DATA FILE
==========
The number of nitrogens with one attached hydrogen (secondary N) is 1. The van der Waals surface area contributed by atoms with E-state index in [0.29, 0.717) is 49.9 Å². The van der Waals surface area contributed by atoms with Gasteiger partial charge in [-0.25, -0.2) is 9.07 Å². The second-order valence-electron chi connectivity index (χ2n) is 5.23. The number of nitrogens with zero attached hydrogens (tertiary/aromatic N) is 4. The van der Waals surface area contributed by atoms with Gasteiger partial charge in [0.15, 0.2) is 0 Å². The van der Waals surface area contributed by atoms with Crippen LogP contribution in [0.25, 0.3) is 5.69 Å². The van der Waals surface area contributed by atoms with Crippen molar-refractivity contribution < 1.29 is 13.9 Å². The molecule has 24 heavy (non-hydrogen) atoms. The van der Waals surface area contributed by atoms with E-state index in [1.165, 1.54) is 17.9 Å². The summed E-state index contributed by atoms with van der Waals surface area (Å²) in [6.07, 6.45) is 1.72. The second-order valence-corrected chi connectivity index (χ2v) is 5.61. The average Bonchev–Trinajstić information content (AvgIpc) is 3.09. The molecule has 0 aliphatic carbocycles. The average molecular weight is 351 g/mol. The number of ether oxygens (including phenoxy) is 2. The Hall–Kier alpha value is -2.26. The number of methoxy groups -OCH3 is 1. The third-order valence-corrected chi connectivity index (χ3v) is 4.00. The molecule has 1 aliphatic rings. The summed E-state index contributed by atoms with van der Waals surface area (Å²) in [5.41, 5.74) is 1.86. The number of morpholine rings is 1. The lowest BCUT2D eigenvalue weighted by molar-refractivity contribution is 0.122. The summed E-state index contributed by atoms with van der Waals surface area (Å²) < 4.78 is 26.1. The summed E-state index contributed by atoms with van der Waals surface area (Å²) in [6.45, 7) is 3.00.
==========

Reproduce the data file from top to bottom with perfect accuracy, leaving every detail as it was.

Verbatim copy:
The number of nitrogens with one attached hydrogen (secondary N) is 1. The van der Waals surface area contributed by atoms with E-state index in [0.29, 0.717) is 49.9 Å². The van der Waals surface area contributed by atoms with Gasteiger partial charge in [-0.25, -0.2) is 9.07 Å². The second-order valence-electron chi connectivity index (χ2n) is 5.23. The number of nitrogens with zero attached hydrogens (tertiary/aromatic N) is 4. The van der Waals surface area contributed by atoms with Gasteiger partial charge in [0.15, 0.2) is 0 Å². The van der Waals surface area contributed by atoms with Crippen LogP contribution in [0.25, 0.3) is 5.69 Å². The van der Waals surface area contributed by atoms with Crippen molar-refractivity contribution < 1.29 is 13.9 Å². The molecule has 24 heavy (non-hydrogen) atoms. The van der Waals surface area contributed by atoms with E-state index in [1.165, 1.54) is 17.9 Å². The summed E-state index contributed by atoms with van der Waals surface area (Å²) in [6.07, 6.45) is 1.72. The second-order valence-corrected chi connectivity index (χ2v) is 5.61. The average Bonchev–Trinajstić information content (AvgIpc) is 3.09. The molecule has 0 aliphatic carbocycles. The average molecular weight is 351 g/mol. The number of ether oxygens (including phenoxy) is 2. The Hall–Kier alpha value is -2.26. The number of methoxy groups -OCH3 is 1. The third-order valence-corrected chi connectivity index (χ3v) is 4.00. The molecule has 1 aliphatic rings. The summed E-state index contributed by atoms with van der Waals surface area (Å²) in [5.41, 5.74) is 1.86. The number of morpholine rings is 1. The lowest BCUT2D eigenvalue weighted by molar-refractivity contribution is 0.122. The summed E-state index contributed by atoms with van der Waals surface area (Å²) < 4.78 is 26.1. The summed E-state index contributed by atoms with van der Waals surface area (Å²) in [6.45, 7) is 3.00.